Your superannuation is one of the most important, not to mention tax efficient, ways to save for the most rewarding stage of your life – retirement. Unfortunately, almost half of Australians aged between 45 and 64 do not feel confident they have adequate funds to do what they want in retirement. Having the right plans in place to manage and grow your super can make a significant difference to your retirement goals.
For some, this includes managing your own super independently through a self managed superannuation fund (SMSF). A SMSF is your own personal super fund that gives you control to make the important decisions around how your super is invested. Managing your own super through an SMSF can be extremely rewarding, but they aren’t for everyone because they require close attention and dedication, particularly prior to setup.
Most of us are accustomed to borrowing to purchase a home or an investment property. However we have found there can still be some confusion about how you can borrow to purchase property within your SMSF.
Borrowing or gearing your super into property must be done under very strict borrowing conditions called a ‘limited recourse borrowing arrangement’. A limited recourse borrowing arrangement can only be used to purchase a single asset, for example a residential or commercial property.
You can use an SMSF property loan to:
- purchase or refinance a residential investment property, or
- purchase or refinance a commercial property for your own business use or as part of your overall investment strategy.
You can protect your fund’s other assets
Should the loan fall into default, rights of retrieval are restricted to the secured property (and any additional security provided by the guarantors).
Potential gearing advantages
It may be possible to claim interest and expenses paid on the loan as deductions against rental income for tax purposes.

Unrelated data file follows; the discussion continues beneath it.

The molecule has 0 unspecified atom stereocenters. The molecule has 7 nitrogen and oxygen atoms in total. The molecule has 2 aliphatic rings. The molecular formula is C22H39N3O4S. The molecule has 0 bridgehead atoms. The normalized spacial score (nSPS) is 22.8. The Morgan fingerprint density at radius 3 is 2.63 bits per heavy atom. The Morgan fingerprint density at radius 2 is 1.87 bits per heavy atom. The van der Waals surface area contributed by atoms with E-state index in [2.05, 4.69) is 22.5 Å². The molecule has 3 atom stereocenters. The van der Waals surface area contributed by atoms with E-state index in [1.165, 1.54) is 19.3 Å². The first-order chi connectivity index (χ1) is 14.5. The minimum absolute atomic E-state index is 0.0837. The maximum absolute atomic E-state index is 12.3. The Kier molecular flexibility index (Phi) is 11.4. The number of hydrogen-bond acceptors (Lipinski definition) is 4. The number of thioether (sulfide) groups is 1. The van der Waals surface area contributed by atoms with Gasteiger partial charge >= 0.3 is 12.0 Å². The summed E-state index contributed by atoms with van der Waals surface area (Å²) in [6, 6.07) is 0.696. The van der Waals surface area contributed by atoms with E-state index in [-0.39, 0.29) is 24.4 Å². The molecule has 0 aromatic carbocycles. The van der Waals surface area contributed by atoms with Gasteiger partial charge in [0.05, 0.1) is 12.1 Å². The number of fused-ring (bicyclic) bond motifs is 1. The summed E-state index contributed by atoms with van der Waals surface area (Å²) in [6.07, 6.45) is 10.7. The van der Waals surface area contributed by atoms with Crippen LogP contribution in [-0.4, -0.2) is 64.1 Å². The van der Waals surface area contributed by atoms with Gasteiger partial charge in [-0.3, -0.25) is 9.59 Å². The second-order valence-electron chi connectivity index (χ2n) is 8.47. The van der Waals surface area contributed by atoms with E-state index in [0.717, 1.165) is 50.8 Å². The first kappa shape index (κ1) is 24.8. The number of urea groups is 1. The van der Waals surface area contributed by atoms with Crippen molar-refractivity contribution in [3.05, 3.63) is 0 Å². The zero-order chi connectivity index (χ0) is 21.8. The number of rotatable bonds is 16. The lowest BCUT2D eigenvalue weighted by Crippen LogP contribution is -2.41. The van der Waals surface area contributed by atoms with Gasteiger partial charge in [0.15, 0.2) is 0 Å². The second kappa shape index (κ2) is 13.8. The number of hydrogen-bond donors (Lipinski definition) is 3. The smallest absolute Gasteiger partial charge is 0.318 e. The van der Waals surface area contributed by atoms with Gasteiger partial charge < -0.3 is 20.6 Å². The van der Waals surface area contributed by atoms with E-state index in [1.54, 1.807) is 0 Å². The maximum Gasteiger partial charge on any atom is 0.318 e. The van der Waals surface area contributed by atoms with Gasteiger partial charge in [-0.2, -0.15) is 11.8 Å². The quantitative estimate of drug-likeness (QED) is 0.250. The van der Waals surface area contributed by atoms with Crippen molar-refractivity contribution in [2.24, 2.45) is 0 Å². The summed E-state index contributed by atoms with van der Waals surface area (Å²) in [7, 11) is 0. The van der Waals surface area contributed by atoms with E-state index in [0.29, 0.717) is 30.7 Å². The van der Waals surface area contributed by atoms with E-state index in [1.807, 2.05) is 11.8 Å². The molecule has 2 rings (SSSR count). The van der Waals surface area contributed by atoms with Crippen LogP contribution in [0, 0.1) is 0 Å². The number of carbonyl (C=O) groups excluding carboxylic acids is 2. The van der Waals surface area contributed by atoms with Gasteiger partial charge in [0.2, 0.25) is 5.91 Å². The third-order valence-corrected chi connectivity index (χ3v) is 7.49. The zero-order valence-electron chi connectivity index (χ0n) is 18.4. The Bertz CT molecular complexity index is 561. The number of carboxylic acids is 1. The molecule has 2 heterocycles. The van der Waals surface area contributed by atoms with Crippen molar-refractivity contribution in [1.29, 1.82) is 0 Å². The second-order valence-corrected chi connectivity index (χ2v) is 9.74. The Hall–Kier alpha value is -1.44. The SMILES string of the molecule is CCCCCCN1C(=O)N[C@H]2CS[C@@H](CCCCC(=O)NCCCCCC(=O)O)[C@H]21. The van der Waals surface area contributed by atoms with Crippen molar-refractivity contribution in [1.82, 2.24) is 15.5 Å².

You can pay down the loan via:
- rental income,
- SMSF investments, or
- super contributions.
Income from rent, other SMSF investments and super contributions can all be used to illustrate serviceability and reimburse the loan.
What are the risks of gearing in SMSFs?
- Higher costs – SMSF property loans tend to be more costly than other property loans. This must be factored into your investment decision.
- Cash flow – Loan repayments must be made from your SMSF.
This means your fund must always have sufficient liquidity or cash flow to meet the loan repayments.
- Hard to cancel – If your SMSF property loan documentation and contract is not set up correctly, unwinding the arrangement may not be allowed and you may be required to sell the property, potentially causing substantial losses
to the SMSF. Most lenders have preferred structures so it is important to establish this prior to entering the loan. We will help you with this.
- Possible tax losses – Any tax losses from the property cannot be offset against your taxable income outside the fund.
- Cannot borrow to improve the property – Borrowed funds can be used to maintain a property but cannot be used to improve a property.
Borrowers should seek independent financial and legal advice to ensure it is appropriate for their SMSF to borrow funds to buy an investment property.
Important to know…
It is important to be aware that the loan is a limited recourse loan. In the case of a default, the lender has recourse to the security and any additional assets supplied by the guarantor(s) outside of the SMSF.
The lender won’t have recourse to any other assets held in the borrower’s SMSF. This is a good thing as the balance of your super fund is protected.
Once the loan is repaid the legal ownership of the property can be transferred to the borrower’s SMSF.
There are a range of SMSF property loans available and we’re constantly on the hunt for the most competitive finance products available. You can also borrow for other purposes within your SMSF.
Think twice about investing in property markets you are not familiar with, AND always do your own research first.
Investing within your SMSF IS NOT for everyone. We encourage you to chat with us first BEFORE taking any action.
*Disclaimer: This article is generic in nature. All investment decisions should be considered wisely and based on your personal and financial circumstances. Seek proper advice before committing to any course of investment action. This is not deemed as advice.